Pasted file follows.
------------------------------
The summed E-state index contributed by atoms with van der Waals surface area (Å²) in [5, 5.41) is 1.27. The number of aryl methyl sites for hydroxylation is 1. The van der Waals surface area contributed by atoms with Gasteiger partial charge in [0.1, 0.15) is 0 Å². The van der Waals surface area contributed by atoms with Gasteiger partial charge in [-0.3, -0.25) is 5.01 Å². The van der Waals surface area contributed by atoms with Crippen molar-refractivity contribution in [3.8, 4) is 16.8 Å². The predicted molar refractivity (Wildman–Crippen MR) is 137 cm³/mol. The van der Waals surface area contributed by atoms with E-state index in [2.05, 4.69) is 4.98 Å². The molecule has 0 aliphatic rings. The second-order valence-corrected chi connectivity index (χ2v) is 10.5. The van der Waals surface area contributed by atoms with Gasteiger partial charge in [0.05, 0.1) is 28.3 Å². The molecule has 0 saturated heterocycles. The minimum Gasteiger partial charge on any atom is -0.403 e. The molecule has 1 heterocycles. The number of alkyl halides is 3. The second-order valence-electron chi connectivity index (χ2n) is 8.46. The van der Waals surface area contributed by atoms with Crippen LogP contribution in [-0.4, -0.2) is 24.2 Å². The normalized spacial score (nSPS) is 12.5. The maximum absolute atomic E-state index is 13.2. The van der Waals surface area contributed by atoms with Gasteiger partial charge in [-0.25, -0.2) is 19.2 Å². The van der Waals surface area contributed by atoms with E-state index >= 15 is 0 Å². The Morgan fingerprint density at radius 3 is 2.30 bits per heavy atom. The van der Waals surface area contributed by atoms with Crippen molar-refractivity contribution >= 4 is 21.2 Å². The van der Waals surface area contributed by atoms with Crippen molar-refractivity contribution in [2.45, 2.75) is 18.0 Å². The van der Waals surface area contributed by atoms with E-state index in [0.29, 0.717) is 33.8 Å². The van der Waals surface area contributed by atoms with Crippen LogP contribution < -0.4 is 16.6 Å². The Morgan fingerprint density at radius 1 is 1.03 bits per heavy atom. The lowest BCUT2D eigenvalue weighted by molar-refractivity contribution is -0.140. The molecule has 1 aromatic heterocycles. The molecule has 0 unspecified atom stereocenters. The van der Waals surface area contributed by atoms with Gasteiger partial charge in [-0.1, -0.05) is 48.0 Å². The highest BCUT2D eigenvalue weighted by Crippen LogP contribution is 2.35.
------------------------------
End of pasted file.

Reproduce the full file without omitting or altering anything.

The summed E-state index contributed by atoms with van der Waals surface area (Å²) in [5, 5.41) is 1.27. The number of aryl methyl sites for hydroxylation is 1. The van der Waals surface area contributed by atoms with Gasteiger partial charge in [0.1, 0.15) is 0 Å². The van der Waals surface area contributed by atoms with Gasteiger partial charge in [-0.3, -0.25) is 5.01 Å². The van der Waals surface area contributed by atoms with Crippen molar-refractivity contribution in [3.8, 4) is 16.8 Å². The predicted molar refractivity (Wildman–Crippen MR) is 137 cm³/mol. The van der Waals surface area contributed by atoms with E-state index in [2.05, 4.69) is 4.98 Å². The molecule has 0 aliphatic rings. The second-order valence-corrected chi connectivity index (χ2v) is 10.5. The van der Waals surface area contributed by atoms with Gasteiger partial charge in [0.05, 0.1) is 28.3 Å². The molecule has 0 saturated heterocycles. The minimum Gasteiger partial charge on any atom is -0.403 e. The molecule has 1 heterocycles. The number of alkyl halides is 3. The second-order valence-electron chi connectivity index (χ2n) is 8.46. The van der Waals surface area contributed by atoms with Crippen LogP contribution in [-0.4, -0.2) is 24.2 Å². The normalized spacial score (nSPS) is 12.5. The maximum absolute atomic E-state index is 13.2. The van der Waals surface area contributed by atoms with Gasteiger partial charge in [-0.25, -0.2) is 19.2 Å². The van der Waals surface area contributed by atoms with E-state index >= 15 is 0 Å². The Morgan fingerprint density at radius 3 is 2.30 bits per heavy atom. The van der Waals surface area contributed by atoms with Crippen molar-refractivity contribution >= 4 is 21.2 Å². The van der Waals surface area contributed by atoms with Crippen molar-refractivity contribution in [2.45, 2.75) is 18.0 Å². The van der Waals surface area contributed by atoms with E-state index in [0.29, 0.717) is 33.8 Å². The van der Waals surface area contributed by atoms with Crippen LogP contribution < -0.4 is 16.6 Å². The Morgan fingerprint density at radius 1 is 1.03 bits per heavy atom. The lowest BCUT2D eigenvalue weighted by molar-refractivity contribution is -0.140. The molecule has 1 aromatic heterocycles. The molecule has 0 unspecified atom stereocenters. The van der Waals surface area contributed by atoms with Gasteiger partial charge in [-0.1, -0.05) is 48.0 Å². The highest BCUT2D eigenvalue weighted by Crippen LogP contribution is 2.35.